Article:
Does the complexity of modern computing ever get you down? Do you find yourself longing for the old days, where you could actually understand what your desktop machine’s hardware and software was doing at any given moment? You aren’t alone, but unfortunately running a 40+ year old computer as your daily driver isn’t really a viable option.
But that doesn’t mean you don’t have options. [Kostas] writes in to tell us about the “CB2 micro”: a diminutive open source retrocomputer kit that can be built in as little as 30 minutes thanks to its through-hole construction and exceptionally low parts count. When completed the miniature computer is an all-in-one BASIC development platform; just connect up a display and a PS/2 keyboard, and you’ve got everything you need to write you own programs or run games and applications developed by the community. You don’t even need a floppy, as the ATmega644P powered board has enough internal flash to store eight programs for easy access through its graphical menu system.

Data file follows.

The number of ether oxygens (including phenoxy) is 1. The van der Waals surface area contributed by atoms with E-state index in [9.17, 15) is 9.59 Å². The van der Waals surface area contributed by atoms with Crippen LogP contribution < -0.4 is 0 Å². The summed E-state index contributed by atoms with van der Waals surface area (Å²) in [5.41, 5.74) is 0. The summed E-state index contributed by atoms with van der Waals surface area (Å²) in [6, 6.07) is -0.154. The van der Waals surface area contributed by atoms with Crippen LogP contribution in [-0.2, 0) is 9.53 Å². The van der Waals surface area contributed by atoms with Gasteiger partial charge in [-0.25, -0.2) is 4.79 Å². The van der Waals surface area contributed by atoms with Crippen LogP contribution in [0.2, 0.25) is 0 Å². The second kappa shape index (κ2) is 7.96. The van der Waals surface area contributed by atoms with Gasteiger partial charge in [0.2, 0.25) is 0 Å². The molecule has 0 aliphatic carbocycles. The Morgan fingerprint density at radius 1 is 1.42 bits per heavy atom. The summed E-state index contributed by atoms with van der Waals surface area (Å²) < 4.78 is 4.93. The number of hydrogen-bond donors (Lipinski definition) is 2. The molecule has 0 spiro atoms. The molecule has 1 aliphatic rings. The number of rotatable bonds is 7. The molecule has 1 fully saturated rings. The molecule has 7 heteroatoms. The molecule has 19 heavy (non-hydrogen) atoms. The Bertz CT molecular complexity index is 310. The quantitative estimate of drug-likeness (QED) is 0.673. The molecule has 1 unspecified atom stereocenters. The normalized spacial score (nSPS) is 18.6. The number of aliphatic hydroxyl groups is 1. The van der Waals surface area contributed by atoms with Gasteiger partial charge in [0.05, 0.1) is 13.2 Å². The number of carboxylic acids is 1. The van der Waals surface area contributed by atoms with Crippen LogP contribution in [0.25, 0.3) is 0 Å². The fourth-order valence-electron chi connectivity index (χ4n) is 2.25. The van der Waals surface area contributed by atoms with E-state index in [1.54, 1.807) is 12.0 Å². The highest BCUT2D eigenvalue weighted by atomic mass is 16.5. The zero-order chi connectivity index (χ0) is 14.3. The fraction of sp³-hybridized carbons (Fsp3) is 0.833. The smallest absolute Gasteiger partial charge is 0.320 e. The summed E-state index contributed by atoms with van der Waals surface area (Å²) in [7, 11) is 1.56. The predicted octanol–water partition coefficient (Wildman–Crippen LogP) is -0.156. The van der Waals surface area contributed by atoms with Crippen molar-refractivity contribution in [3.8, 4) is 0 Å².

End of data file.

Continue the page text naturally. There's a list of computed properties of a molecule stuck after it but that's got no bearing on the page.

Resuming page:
For many in the audience, a cheap little board that you can assemble yourself and use as a stand-alone BASIC experimentation platform is appealing enough. But thanks to a collection of hardware add-on boards, the CB2 micro can be augmented with some interesting capabilities.
Some are fairly obvious such as adding additional flash storage or RAM, but you can also run the computer on AA or AAA batteries, or add an S-Video port. [Kostas] even explains how to assemble a special serial cable that allows you to network multiple boards together. If you take the plunge and start building your own hardware modules, the sky’s the limit.
Of course, purists may balk because the CB2 micro isn’t using a “real” computer processor. Fair enough. For those that want a more authentic retro experience, you could always pick up a kit like the RC2014, or go all out and cram a Z80 into an Altoids tin so you can carry it around with you.